It is further ordered that all books, papers, documents and other material now in the custody of the Commonwealth Attorney of Pike County, Ratliff, reflected by the Inventory filed in this action continue to be held by him in safe keeping until final disposition of this case by appeal or otherwise.
Plaintiffs' Exhibit No. 9, reprinted in J.A. 1796. One month later, the court issued an opinion setting forth its rationale for declaring the sedition statute unconstitutional. The opinion made no mention of the "safekeeping order." McSurely v. Ratliff, 282 F.Supp. 848 (E.D.Ky.1967).
The Senate defendants first became involved with the McSurely material sometime in September, over a month after the McSurelys' home was searched. The Subcommittee was conducting a wide-ranging investigation into civil and criminal disorders throughout the country. After being notified by a Washington attorney that Ratliff had information regarding efforts
to organize young people "to engage in violence and demonstrations," Trial Transcript (Tr.) of Dec. 2, 1982, at 79, reprinted in J.A. 825, Lavern Duffy, a Subcommittee staff member, contacted Ratliff by telephone on September 25. During that conversation, Duffy (who is not a party to this suit) set up an appointment to come to Kentucky to inspect the documents. The next day, Duffy wrote a memorandum to defendant Adlerman stating that Ratliff "would arrange to have the[ ] records turned over to the subcommittee upon receipt of a subpoena ...." Plaintiffs' Exhibit No. 35, reprinted in J.A. 1843.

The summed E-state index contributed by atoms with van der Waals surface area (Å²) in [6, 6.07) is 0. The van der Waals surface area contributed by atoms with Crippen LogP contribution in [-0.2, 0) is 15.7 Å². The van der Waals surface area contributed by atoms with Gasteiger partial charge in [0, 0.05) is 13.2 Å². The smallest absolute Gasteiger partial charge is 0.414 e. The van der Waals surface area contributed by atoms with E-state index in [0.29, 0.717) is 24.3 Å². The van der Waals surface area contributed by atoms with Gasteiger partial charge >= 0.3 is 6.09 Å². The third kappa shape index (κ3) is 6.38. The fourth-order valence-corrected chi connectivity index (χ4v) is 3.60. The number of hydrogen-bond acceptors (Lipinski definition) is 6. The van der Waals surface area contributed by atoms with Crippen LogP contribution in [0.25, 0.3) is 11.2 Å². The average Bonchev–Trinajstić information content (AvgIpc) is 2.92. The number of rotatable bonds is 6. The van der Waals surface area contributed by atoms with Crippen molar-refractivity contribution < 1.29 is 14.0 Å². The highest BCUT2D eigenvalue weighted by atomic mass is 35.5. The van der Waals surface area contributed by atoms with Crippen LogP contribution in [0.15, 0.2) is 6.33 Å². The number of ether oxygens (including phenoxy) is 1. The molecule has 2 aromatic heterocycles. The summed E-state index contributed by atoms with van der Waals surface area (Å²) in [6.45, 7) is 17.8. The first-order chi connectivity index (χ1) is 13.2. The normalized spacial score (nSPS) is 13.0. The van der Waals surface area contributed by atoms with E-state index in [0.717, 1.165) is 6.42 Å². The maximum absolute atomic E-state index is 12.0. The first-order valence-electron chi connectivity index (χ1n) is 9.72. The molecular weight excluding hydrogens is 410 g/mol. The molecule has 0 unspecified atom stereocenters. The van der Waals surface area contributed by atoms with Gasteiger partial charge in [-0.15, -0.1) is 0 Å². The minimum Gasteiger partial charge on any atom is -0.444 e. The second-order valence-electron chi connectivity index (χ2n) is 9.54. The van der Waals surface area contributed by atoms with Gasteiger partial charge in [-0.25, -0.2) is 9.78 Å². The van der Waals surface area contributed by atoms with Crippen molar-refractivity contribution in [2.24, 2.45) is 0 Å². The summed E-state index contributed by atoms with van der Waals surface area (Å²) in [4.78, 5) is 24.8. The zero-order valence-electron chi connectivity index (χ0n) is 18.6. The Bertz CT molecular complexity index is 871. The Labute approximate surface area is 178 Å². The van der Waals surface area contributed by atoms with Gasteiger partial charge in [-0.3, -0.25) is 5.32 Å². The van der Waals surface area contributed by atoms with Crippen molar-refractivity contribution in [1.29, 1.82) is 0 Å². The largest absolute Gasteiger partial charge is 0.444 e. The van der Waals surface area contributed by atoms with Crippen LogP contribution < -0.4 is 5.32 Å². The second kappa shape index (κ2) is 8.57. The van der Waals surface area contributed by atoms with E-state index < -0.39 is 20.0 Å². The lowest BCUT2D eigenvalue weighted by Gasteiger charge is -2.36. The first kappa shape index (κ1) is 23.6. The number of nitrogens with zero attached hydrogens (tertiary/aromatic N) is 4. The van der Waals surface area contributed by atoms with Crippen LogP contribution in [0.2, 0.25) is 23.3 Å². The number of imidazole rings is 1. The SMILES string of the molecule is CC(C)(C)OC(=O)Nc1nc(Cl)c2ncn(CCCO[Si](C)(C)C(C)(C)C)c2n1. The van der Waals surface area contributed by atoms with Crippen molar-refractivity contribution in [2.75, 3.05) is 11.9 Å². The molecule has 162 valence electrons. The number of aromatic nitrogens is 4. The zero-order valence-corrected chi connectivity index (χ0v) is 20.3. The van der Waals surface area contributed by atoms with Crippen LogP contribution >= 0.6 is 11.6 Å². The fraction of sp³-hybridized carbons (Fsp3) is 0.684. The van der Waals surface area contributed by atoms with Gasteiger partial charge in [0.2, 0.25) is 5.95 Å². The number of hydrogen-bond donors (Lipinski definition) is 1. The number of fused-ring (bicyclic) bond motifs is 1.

On October 8, pursuant to directions from Adlerman, defendant Brick, a Subcommittee investigator, went to Kentucky in place of Duffy. Plaintiffs' Exhibit No. 36, reprinted in J.A. 1844. Brick inspected the material being held in Ratliff's custody at the Pike County courthouse and took copies of 234...